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How to use chain quick links

Pro tips for removing and installing a chain with a joining link

Known variously as ‘quick links’, ‘power links’, or ‘missing links’ depending on the brand, these clever widgets take all the faff out of joining a bicycle chain.

In the past, joining a chain was a pretty fiddly and tricky job. It required using a dedicated chain-splitting tool to drive a pin through the centre of a link before securing it within the outer plate on the other side.

This had to be done very accurately because a poorly joined chain would be liable to snap under load. At the same time, it was also tough not to end up with a stiff link.

The beauty of modern quick-joining links is that they take all the guesswork out of connecting a chain. You simply pop them together, and once they’re on, you’ve got a secure joint and a safe chain.

At the same time, they also make removing your chain easy, which is excellent for cleaning, transporting the bike or making quick roadside repairs.


How to use quick links step-by-step


Tools required 


Although there are various styles on the market, almost all quick links work in the same way. Generally, both sides of the quick link have an offset slotted outer plate. A bit like a keyhole, this gap is such that when you pop the riveted side of the link through the end of the chain, you can then push the two sides of the link together.

With a little force applied to the chain, they'll then lock firmly into place. Some links can be reused indefinitely; some are single-use. However, almost all work on this same principle.

How to fit a chain with a quick link

Let’s imagine that we’re fitting a new chain to a bike. Having threaded the chain through the derailleurs and around the chainring and sprockets, you’ll be ready to determine the correct length required. Once you’ve ascertained this, you’ll need to use a chain tool to chop the chain down to size, leaving an inner link at either end that’s ready to accept the quick link.

At this point, you’ll benefit from a tool designed to hold the chain together while it’s being joined. The one we’re using is made by Topeak. Counteracting the tension from the derailleur arm and creating some much needed slack, this will make it far easier to fit the link.



Now is a good time to check if the style of quick link you’re using is directional. Look for an arrow on the side plate that will tell you the necessary direction of movement as the link passes through the drivetrain.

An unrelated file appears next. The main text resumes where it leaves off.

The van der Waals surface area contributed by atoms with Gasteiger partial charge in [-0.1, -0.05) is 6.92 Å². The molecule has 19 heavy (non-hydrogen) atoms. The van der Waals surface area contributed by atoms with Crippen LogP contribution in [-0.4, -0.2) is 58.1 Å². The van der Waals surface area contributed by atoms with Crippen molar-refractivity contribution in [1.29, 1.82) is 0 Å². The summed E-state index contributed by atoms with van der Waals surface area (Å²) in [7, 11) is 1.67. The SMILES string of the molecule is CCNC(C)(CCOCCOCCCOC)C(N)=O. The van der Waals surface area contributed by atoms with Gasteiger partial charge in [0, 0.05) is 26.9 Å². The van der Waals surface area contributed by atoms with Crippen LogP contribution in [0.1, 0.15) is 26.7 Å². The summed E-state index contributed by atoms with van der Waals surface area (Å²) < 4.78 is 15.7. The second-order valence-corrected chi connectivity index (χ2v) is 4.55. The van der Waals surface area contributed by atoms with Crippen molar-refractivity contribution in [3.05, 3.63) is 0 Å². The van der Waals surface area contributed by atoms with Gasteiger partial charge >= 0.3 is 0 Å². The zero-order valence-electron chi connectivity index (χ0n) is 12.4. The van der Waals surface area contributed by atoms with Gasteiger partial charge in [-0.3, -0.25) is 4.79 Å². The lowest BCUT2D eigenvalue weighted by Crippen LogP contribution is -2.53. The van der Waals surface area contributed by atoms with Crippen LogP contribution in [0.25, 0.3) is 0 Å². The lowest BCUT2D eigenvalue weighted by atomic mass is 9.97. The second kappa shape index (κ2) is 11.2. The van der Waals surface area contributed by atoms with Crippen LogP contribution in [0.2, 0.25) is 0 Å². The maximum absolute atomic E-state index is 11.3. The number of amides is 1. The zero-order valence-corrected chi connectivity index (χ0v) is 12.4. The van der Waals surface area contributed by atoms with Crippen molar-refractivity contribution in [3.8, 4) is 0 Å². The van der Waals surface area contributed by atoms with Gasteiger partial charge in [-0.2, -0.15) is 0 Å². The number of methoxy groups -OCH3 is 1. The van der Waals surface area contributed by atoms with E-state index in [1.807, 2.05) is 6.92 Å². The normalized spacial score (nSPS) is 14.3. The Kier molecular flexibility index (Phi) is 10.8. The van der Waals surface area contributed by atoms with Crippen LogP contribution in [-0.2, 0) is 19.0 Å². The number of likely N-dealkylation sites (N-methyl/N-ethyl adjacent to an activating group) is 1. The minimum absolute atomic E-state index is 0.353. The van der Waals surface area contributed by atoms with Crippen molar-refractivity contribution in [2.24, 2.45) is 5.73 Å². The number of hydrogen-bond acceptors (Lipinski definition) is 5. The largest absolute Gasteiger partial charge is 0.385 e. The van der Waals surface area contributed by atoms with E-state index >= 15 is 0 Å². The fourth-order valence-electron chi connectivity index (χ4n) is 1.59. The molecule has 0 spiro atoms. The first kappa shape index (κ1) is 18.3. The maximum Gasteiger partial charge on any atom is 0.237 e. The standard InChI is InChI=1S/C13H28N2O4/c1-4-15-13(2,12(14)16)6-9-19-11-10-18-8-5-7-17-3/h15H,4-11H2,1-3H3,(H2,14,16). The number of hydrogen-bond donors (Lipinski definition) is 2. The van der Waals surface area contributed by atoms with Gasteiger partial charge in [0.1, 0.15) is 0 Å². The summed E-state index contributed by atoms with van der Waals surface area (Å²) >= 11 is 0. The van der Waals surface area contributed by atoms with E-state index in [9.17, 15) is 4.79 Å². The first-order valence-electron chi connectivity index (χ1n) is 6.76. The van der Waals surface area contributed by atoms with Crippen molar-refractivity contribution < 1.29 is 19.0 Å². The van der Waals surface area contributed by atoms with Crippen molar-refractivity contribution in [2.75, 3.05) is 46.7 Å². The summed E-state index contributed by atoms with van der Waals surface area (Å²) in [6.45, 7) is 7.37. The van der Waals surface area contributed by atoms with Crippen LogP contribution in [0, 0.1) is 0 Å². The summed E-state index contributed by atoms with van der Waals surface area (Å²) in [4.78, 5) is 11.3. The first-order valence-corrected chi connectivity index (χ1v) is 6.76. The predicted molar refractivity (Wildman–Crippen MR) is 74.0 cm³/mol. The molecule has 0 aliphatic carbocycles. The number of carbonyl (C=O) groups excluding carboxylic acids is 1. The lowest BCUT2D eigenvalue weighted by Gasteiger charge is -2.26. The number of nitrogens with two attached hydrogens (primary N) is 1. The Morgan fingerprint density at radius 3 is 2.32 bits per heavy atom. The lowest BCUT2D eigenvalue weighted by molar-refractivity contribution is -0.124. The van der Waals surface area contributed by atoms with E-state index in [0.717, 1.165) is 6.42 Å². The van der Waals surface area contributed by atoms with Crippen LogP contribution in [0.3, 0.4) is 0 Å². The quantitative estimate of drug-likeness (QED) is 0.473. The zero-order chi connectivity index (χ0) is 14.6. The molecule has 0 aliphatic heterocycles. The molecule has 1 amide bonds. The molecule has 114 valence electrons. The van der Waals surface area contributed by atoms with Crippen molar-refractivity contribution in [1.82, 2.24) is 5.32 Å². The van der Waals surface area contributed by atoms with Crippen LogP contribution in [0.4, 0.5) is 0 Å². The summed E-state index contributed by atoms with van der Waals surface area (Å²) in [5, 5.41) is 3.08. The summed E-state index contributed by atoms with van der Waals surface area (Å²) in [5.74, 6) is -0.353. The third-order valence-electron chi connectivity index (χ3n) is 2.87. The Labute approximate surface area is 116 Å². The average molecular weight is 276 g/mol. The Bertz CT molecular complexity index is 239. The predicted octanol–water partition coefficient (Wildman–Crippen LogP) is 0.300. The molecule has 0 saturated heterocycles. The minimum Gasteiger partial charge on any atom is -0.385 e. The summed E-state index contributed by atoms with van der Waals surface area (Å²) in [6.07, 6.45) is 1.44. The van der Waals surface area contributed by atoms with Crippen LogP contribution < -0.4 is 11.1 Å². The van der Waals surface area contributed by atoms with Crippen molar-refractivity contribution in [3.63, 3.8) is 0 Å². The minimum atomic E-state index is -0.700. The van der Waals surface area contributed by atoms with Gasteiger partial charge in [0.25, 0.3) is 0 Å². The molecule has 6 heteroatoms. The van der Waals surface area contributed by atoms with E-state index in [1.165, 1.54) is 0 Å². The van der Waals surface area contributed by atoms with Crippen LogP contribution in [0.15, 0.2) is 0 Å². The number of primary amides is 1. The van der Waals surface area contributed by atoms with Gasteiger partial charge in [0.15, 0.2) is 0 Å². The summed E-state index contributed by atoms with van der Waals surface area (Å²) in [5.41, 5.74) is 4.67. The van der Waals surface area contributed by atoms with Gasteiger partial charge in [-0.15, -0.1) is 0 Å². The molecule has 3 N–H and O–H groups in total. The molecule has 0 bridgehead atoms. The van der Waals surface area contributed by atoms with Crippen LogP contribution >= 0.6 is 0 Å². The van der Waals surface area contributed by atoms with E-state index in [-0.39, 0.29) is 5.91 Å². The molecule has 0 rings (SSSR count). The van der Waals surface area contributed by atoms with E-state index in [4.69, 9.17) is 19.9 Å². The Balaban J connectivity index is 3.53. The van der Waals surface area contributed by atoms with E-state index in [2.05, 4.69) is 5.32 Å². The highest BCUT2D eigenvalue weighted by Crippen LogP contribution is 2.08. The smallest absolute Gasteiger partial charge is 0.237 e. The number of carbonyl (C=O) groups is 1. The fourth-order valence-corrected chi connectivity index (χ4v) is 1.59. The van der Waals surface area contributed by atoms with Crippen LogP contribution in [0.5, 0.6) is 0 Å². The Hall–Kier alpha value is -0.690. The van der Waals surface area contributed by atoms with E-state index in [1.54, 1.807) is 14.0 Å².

Pop the two parts of the quick link into either side of the chain and locate the pins through the keyhole sections on its partner piece. Give both sides a push to temporarily lock them in place. You can now unhook the tool that was formerly holding the chain together.

The chain should now remain together. However, you’re not finished. You still need to fix the link in place. The best way to do that is to use the drivetrain to help you pull it into place. To achieve this, back-pedal the chain around until the quick link is above the chainstay.

Once the link is in place between the cassette and the chainring, hold the back wheel and push down on the pedal as if to drive the bike forward. This will place tension on the link and pop it into place. Listen out, and you may hear the link click together.

Next, visually check to ensure both sides of the link are correctly slotted together and that the distance between the two pins is the same as on the other links. If they are, you’re good to go.

How to remove a chain using a quick link

Now let’s suppose you want to disconnect your chain. For this, you need a simple tool called a set of joining pliers. Locate the quick link and rotate the drivetrain until it's below the chainstay. The joining link pliers are designed to locate either side of the quick link.

As you compress the link, you’ll see the pins move back into their slots, enabling you to pop that link apart.

Again, be aware that some brands of quick link are only designed to be joined and separated once.

Ready to take on some more complex workshop tasks? Why not watch our guide on how to remove and fit press-fit bottom bracket

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